Germany occupies Hungary in March. Between late April and early July, around 440,000 Hungarian Jews are deported from Hungary, most of them to Auschwitz. On June 6, D-Day, Anglo-American forces establish the first Allied beachhead in western Europe on the Normandy coast of German-occupied France. On June 22, Soviet forces begin a massive offensive in Belarus and advance to the outskirts of Warsaw in six weeks. Anne Frank's family is arrested by the German occupation authorities in Amsterdam, the Netherlands. Reichsführer SS Heinrich Himmler orders a halt to the "Final Solution" in November 1944 and orders the destruction of the gas chambers at Auschwitz-Birkenau
Elie Wiesel is fifteen years old when he and his family are deported in May 1944 by the Hungarian gendarmerie and the German SS and police from Sighet to Auschwitz. His mother and younger sister perish; his two older sisters survive.
Soviet troops liberate Auschwitz on January 27. US troops liberate Buchenwald on April 11. Germany surrenders on May 7; World War II in Europe ends on May 8. On September 2, the Pacific War ends with the surrender of Japan after the US drops atomic bombs on Hiroshima and Nagasaki in August. World War II is over. The United Nations is founded. Establishment of International Military Tribunal in August. On November 20, the trial of the top Nazi leaders begins in Nuremberg under the auspices of the International Military Tribunal. The Allies (France, Great Britain, the Soviet Union) indict 22 top-ranking Nazi leaders and six German and Nazi Party organizations for crimes against the peace, war crimes, and crimes against humanity.
SS units evacuate Auschwitz in January. Elie and his father are transferred to Buchenwald concentration camp, near Weimar Germany. Elie's father dies in January; Elie is liberated with the arrival of US troops in April.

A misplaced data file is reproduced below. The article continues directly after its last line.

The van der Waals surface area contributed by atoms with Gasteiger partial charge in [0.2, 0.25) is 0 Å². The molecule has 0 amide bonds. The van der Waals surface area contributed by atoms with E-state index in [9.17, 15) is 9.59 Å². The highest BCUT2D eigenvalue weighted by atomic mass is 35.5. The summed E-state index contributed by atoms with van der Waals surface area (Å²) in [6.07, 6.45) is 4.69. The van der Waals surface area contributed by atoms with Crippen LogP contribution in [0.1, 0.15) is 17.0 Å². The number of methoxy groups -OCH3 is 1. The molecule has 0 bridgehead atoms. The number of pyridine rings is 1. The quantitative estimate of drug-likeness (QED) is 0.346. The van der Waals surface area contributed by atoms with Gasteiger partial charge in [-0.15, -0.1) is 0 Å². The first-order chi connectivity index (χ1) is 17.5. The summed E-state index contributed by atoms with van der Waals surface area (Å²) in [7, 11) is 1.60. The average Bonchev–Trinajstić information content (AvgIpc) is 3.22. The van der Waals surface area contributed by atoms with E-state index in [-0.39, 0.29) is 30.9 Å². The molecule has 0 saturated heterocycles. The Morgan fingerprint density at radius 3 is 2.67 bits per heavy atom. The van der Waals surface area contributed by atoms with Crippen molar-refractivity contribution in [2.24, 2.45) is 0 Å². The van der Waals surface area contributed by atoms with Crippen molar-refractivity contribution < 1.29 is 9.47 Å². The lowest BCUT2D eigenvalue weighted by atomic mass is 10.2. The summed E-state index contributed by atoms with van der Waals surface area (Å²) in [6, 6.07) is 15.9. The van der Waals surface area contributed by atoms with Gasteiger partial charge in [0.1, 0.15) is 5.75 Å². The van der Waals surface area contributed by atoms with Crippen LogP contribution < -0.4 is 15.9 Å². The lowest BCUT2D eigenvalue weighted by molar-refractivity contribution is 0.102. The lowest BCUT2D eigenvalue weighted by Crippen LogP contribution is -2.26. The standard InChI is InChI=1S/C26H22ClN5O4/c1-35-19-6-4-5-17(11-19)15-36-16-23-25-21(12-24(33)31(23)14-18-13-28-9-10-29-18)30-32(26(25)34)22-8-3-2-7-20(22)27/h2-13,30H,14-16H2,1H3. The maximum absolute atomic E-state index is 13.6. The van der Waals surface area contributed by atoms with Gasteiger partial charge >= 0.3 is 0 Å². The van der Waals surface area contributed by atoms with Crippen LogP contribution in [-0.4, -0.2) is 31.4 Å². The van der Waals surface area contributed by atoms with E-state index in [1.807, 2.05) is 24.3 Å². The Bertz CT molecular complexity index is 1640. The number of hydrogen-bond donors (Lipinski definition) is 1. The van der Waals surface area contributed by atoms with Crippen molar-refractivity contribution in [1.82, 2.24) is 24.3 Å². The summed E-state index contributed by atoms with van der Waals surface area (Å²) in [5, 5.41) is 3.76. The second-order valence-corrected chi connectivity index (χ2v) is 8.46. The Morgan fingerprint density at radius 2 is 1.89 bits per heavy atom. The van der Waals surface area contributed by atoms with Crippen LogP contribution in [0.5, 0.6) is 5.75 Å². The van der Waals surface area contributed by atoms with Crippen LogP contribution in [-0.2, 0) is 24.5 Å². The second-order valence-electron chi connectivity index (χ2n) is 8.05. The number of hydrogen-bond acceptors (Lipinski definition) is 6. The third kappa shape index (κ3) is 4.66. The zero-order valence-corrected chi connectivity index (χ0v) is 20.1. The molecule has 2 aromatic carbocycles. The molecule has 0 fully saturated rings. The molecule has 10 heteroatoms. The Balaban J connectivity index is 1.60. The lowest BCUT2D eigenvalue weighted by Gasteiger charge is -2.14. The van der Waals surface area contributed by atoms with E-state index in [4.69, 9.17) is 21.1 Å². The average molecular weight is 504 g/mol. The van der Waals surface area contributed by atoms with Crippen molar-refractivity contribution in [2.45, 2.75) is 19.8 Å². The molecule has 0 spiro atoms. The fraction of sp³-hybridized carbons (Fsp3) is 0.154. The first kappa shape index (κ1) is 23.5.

Eighteen of 21 defendants are convicted by the International Military Tribunal at the Nuremberg Trial; 12 are sentenced to death.
177 Nazi offenders are tried under the jurisdiction of the International Military Tribunal in 12 subsequent Nuremberg trials of second rank Nazi leaders. Thousands more Nazi perpetrators and their collaborators are tried in the four zones of occupied Germany and in the countries that Germany and its Axis partners occupied.
The State of Israel is created. On May 14, 1948, the last British forces withdraw from Palestine and the State of Israel is established in accordance with the United Nations Partition Plan that proposed the partition of Palestine into two states, an Arab state and a Jewish state.
The US Congress passes the Displaced Persons Act, authorizing 200,000 displaced persons to enter the United States.
On December 9, 1948, in the shadow of the Holocaust, the United Nations approves the Convention on the Prevention and Punishment of the Crime of Genocide. This convention establishes "genocide" as an international crime, which signatory nations "undertake to prevent and punish."
Elie Wiesel studies at the Sorbonne in Paris. He becomes interested in journalism.
Elie Wiesel goes to Jerusalem for the first time.
The United Nations Convention on the Prevention and Punishment of the Crime of Genocide enters into force.